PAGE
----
Big 12 Commissioner Bob Bowlsby has "received a two-year contract extension" through June '19, according to Chuck Carlton of the DALLAS MORNING NEWS. The extension was approved by the Big 12 BOD and "finalized following the conference’s spring meetings last month." Financial terms were not available. Bowlsby "was given a five-year contract when he was hired two years ago this month." He "has brought stability to the conference, finalizing 13-year TV agreements with ESPN/ABC and Fox" worth $2.6B. The conference distributed a record $220.1M in revenue, translating into $23M "for a full share." That is "nearly double" the $12.1M average per school in '11, based on $145M in revenue. Bowlsby expects that this figure will increase $3M next year and to more than $43M "per school at the end of the TV deal" (DALLAS MORNING NEWS, 6/20). In Oklahoma City, Berry Tramel writes Bowlsby "might not have a bigger fan" than Univ. of Oklahoma women’s basketball coach Sherri Coale. She said, "He’s the best there is. We are positioned as strong, if not stronger, than any league in the country. His insight and ability to project is unlike anyone I’ve known in the business. He’s a star" (OKLAHOMAN, 6/20).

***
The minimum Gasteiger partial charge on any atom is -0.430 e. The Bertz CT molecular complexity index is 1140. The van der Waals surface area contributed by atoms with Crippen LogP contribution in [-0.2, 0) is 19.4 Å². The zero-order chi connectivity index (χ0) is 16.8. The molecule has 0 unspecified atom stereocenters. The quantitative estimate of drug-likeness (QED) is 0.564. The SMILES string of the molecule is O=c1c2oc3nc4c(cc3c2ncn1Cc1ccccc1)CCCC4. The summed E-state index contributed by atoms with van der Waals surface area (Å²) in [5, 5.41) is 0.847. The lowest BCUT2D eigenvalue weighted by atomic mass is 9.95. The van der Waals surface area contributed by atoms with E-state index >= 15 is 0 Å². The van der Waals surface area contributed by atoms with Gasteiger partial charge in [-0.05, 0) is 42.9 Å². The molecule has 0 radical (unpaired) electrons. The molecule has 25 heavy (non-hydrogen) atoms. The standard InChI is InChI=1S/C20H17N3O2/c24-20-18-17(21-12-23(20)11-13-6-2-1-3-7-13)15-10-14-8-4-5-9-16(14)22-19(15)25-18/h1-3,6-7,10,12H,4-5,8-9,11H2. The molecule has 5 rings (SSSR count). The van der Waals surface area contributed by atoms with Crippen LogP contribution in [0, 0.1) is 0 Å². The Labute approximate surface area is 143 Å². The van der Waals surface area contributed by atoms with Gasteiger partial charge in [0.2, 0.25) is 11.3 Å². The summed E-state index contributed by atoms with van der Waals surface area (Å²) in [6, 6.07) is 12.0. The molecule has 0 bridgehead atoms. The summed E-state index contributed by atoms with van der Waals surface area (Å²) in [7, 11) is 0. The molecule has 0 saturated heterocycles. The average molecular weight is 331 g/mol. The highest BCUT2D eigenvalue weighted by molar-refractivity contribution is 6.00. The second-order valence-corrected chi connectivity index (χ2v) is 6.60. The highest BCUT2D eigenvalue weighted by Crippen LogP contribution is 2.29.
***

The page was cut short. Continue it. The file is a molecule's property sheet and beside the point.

West Virginia AD Oliver Luck expects the athletic department to "essentially break even" when the current FY ends at the end of the month, according to Dave Hickman of the CHARLESTON GAZETTE. When WVU left the Big East for the Big 12 two years ago, Luck admitted that times "would be tough for a few years." The $12.9M deficit in '11-12 "was the bottom," though most of that was due to the $20M exit agreement with the Big East. But if the "preliminary numbers for this year hold true, it means that the department is already functioning with its head above financial water, with conditions sure to improve in the coming years." Last year's revenue from the Big 12 was around $10M, a 50% share. With the percentage up to 67%, the number this year "was just under" $14M. Next year, the percentage goes to 84%, then to 100% in '15-16. With league revenue "increasing through built-in raises in television contracts," that 100% share "could be nearly twice" this year's 67%. Luck said, "I think we're in a pretty good spot. You're always concerned about (Mountaineer Athletic Club) donations and ticket sales because they fluctuate. But the guaranteed income from IMG and (Big 12) television puts us in good shape and we think we have a pretty good handle on costs. We're certainly in a better spot than we would have been in had we remained in the Big East" (CHARLESTON GAZETTE, 6/20).